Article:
Child Tax Credit: October Payments Reduced for Some Parents Due to Adjustments

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Parents expecting their child tax credit for October might be in for a surprise if they see less money than what they expected due to the downward adjustments made by the Internal Revenue Services (IRS) for overpayments and mistakes during the September glitch.

According to Forbes, taxpayers with a downward adjustment between $10 to $13 per child will receive a letter from the IRS. It may impact the people who recently updated their profiles on the IRS Child Tax Credit Update Portal, particularly for married or joint filers who changed their bank accounts or addresses.

The overpayments may be reduced for the November and December payments as well. However, families who may have missed payments in the past three months may finally see the child tax credit money on their bank accounts this October.

Read AlsoChild Tax Credit: Senator Manchin Wants Fewer Families, Only 'Working Poor' to Get Payments

Parents Left Confused

According to Detroit Free Press, some parents have gotten their reduced child tax credit payment before any advice from the IRS. Mom Sandy Harrison of Arkansas took to social media to express her confusion because she and her husband received $500 for July and August, then $313 for September. In the latest payment, they received $229 for two kids ages seven and 12 years old. They filed their income taxes in February 2020.

Other parents said their payments are down $155 to $115, way below the $250 to $300 range per child. With no clarification from the IRS, some taxpayers instantly assumed that there was another glitch to the portal. Accountant Mark Luscombe said that the IRS mentioned in previous announcements that payments would be adjusted if additional information about the taxpayers came in.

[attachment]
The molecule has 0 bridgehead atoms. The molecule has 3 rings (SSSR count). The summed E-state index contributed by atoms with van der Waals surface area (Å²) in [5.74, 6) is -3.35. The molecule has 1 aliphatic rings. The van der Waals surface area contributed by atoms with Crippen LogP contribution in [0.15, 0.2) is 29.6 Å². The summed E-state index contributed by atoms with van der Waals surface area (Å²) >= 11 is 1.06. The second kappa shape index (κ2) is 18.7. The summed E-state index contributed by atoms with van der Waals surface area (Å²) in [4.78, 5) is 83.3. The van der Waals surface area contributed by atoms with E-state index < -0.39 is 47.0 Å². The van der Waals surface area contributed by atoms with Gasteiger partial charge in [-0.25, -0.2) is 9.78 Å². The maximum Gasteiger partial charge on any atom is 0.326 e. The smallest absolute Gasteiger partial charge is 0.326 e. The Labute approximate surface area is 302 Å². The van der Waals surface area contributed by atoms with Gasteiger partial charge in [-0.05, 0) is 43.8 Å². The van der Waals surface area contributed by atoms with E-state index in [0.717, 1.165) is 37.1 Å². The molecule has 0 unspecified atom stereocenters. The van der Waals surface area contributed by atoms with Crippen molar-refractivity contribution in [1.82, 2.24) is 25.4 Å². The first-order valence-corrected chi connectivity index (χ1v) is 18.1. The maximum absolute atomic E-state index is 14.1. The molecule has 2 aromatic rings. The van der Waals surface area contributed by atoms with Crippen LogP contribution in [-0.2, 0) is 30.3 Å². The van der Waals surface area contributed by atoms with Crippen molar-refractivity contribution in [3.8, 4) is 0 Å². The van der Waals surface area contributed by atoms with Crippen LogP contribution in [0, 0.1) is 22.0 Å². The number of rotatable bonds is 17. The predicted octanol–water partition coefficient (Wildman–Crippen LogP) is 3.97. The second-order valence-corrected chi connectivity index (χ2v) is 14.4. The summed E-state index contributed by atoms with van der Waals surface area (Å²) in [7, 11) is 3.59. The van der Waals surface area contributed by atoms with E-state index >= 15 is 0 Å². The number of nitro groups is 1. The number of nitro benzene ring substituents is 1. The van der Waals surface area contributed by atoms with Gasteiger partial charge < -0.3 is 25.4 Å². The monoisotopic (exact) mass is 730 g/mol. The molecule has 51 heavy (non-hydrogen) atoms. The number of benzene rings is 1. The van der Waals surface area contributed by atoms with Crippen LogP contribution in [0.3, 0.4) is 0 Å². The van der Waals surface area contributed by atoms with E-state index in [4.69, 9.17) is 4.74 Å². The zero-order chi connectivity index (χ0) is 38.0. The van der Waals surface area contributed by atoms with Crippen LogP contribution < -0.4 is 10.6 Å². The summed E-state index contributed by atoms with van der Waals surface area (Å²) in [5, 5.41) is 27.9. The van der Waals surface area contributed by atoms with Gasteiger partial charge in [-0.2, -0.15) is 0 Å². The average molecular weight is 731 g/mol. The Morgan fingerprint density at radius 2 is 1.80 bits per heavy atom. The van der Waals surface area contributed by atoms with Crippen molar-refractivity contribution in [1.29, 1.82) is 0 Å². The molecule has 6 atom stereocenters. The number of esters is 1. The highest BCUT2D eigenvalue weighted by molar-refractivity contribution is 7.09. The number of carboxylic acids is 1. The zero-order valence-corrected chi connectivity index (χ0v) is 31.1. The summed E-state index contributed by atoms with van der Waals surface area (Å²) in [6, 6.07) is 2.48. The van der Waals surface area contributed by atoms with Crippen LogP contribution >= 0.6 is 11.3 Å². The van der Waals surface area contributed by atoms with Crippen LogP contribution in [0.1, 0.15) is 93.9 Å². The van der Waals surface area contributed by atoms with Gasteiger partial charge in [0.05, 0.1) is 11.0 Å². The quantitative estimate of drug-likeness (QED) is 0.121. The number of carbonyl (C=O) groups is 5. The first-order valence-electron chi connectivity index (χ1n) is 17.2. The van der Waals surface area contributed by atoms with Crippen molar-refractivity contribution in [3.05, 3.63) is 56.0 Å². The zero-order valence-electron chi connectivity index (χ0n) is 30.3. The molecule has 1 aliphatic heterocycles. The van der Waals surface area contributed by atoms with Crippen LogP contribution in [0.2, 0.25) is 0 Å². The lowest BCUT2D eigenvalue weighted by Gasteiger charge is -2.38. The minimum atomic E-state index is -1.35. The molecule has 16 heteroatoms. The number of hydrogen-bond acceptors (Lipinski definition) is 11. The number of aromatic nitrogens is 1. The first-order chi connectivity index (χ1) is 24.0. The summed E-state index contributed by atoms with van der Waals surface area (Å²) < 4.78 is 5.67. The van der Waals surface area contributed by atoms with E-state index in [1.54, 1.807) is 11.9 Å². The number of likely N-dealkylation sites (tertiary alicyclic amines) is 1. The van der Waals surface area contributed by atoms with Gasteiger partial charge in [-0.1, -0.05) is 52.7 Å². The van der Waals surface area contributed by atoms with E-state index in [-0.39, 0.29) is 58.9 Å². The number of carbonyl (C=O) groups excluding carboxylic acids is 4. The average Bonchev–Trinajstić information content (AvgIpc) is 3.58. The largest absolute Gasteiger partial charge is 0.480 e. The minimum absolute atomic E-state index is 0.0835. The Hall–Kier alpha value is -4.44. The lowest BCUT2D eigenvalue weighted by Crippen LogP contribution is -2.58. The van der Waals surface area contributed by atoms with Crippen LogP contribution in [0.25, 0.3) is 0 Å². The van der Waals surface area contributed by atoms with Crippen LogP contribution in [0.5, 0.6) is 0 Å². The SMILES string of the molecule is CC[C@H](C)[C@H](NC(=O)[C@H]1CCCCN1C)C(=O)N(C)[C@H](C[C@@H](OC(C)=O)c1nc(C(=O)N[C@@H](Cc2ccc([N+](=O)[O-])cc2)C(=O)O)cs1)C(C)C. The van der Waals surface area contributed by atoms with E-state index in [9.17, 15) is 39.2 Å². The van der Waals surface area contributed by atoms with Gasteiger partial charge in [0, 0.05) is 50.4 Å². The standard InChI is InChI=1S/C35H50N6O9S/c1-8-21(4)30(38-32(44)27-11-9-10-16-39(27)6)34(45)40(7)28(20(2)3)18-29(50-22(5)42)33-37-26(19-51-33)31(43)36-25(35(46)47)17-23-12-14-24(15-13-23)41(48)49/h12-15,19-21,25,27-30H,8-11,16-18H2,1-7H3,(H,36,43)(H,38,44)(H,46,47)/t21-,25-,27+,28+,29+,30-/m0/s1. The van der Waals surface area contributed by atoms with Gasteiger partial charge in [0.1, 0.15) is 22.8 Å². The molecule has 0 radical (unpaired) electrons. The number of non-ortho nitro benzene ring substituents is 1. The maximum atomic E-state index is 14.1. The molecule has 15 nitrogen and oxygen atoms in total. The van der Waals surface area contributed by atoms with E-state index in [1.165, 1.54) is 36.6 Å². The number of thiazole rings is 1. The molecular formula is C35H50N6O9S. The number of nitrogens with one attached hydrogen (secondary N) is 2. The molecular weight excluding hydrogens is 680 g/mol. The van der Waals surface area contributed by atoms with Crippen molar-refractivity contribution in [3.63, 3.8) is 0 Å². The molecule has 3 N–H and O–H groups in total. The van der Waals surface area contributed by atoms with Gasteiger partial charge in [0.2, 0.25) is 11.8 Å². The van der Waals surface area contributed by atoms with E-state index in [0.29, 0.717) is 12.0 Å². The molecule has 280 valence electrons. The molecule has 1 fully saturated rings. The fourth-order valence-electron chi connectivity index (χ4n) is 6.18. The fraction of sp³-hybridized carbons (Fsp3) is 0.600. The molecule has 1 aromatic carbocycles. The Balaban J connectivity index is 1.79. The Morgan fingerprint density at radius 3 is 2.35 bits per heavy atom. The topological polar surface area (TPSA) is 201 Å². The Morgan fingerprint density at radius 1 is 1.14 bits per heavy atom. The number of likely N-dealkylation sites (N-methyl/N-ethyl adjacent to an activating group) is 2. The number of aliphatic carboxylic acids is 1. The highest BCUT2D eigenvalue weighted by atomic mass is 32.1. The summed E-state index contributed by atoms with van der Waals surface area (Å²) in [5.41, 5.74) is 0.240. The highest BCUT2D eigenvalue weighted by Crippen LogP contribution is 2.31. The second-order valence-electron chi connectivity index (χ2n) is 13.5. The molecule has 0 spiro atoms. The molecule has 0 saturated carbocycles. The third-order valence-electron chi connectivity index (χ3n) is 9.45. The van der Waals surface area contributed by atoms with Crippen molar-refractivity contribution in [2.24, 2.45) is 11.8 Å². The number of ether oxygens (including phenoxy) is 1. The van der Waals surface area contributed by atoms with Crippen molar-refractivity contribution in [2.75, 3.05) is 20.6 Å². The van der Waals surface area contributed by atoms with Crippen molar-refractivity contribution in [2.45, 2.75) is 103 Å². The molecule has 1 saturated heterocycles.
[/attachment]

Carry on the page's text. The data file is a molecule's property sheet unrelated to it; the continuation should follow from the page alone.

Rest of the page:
During the glitch in September, dad Brian Johnson did not get his payment via direct deposit. Instead, the IRS issued a check in the mail for $500. It was $300 less than the money disbursed to him in July and August. However, before he could ask the IRS, another $500 check arrived, which meant he had an overpayment. For his direct deposit for October, John said the IRS sent him $367, and he might opt out of the program because of all the confusing adjustments.

"We're supposed to be able to count on it," the father told CNBC. "Now I'm worrying, am I going to have the money for this cellphone bill, this car payment?"

Johnson said that the IRS should have "worked out the kinks" of the portal since it had been sending payments to taxpayers via direct deposit before the expanded child tax credit program started.

Extension Still Uncertain

Meanwhile, when this monthly disbursement ends in December 2021, parents may still get the last round of child tax credit payment of at least $1,800, give or take the adjustments, when they file for their taxes in spring 2022. While Congress has a proposal to extend this program for the next four years, its approval still hinges on the votes among lawmakers.

The Republicans are united in opposing the extension as it could create a sense of entitlement and prevent people from finding jobs because they have the dole-outs to rely on. The Democrats need to be on the same page so that this bill will pass, but some representatives see no need for the extension as it will cause the government billions of dollars.

In case of a tie in the votes, as Democrats and Republicans are 50-50 in the House of Representatives, Vice President Kamala Harris may serve as the deciding vote.

Related ArticleSome Parents Are Eligible to Receive Extra $500 Child Tax Credit Payment

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